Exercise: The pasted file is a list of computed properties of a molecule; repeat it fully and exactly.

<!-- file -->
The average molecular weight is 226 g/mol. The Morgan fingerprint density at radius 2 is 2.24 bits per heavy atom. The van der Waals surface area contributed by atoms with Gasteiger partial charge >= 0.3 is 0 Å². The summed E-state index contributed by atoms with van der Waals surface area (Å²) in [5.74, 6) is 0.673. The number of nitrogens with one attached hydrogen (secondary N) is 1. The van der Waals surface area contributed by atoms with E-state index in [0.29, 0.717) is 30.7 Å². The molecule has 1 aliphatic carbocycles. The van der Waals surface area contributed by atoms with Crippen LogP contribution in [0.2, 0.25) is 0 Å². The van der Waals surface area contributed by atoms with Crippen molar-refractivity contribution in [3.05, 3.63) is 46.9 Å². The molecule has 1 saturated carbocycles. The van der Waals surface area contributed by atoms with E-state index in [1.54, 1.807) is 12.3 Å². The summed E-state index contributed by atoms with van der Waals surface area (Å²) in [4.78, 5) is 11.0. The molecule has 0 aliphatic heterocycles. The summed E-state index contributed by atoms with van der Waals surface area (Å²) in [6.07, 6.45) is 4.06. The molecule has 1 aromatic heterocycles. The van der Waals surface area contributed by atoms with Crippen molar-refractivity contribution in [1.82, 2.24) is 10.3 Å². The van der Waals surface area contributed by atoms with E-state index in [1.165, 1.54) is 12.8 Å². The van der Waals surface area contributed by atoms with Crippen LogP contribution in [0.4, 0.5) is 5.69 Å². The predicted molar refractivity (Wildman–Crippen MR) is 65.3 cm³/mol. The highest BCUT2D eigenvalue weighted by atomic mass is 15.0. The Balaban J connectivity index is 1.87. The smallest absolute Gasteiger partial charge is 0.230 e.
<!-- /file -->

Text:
The average molecular weight is 226 g/mol. The Morgan fingerprint density at radius 2 is 2.24 bits per heavy atom. The van der Waals surface area contributed by atoms with Gasteiger partial charge >= 0.3 is 0 Å². The summed E-state index contributed by atoms with van der Waals surface area (Å²) in [5.74, 6) is 0.673. The number of nitrogens with one attached hydrogen (secondary N) is 1. The van der Waals surface area contributed by atoms with E-state index in [0.29, 0.717) is 30.7 Å². The molecule has 1 aliphatic carbocycles. The van der Waals surface area contributed by atoms with Crippen LogP contribution in [0.2, 0.25) is 0 Å². The van der Waals surface area contributed by atoms with Crippen molar-refractivity contribution in [3.05, 3.63) is 46.9 Å². The molecule has 1 saturated carbocycles. The van der Waals surface area contributed by atoms with E-state index in [1.54, 1.807) is 12.3 Å². The summed E-state index contributed by atoms with van der Waals surface area (Å²) in [4.78, 5) is 11.0. The molecule has 0 aliphatic heterocycles. The summed E-state index contributed by atoms with van der Waals surface area (Å²) in [6.07, 6.45) is 4.06. The molecule has 1 aromatic heterocycles. The van der Waals surface area contributed by atoms with Crippen molar-refractivity contribution in [1.82, 2.24) is 10.3 Å². The van der Waals surface area contributed by atoms with E-state index in [1.165, 1.54) is 12.8 Å². The van der Waals surface area contributed by atoms with Crippen LogP contribution in [0.4, 0.5) is 5.69 Å². The predicted molar refractivity (Wildman–Crippen MR) is 65.3 cm³/mol. The highest BCUT2D eigenvalue weighted by atomic mass is 15.0. The Balaban J connectivity index is 1.87. The smallest absolute Gasteiger partial charge is 0.230 e.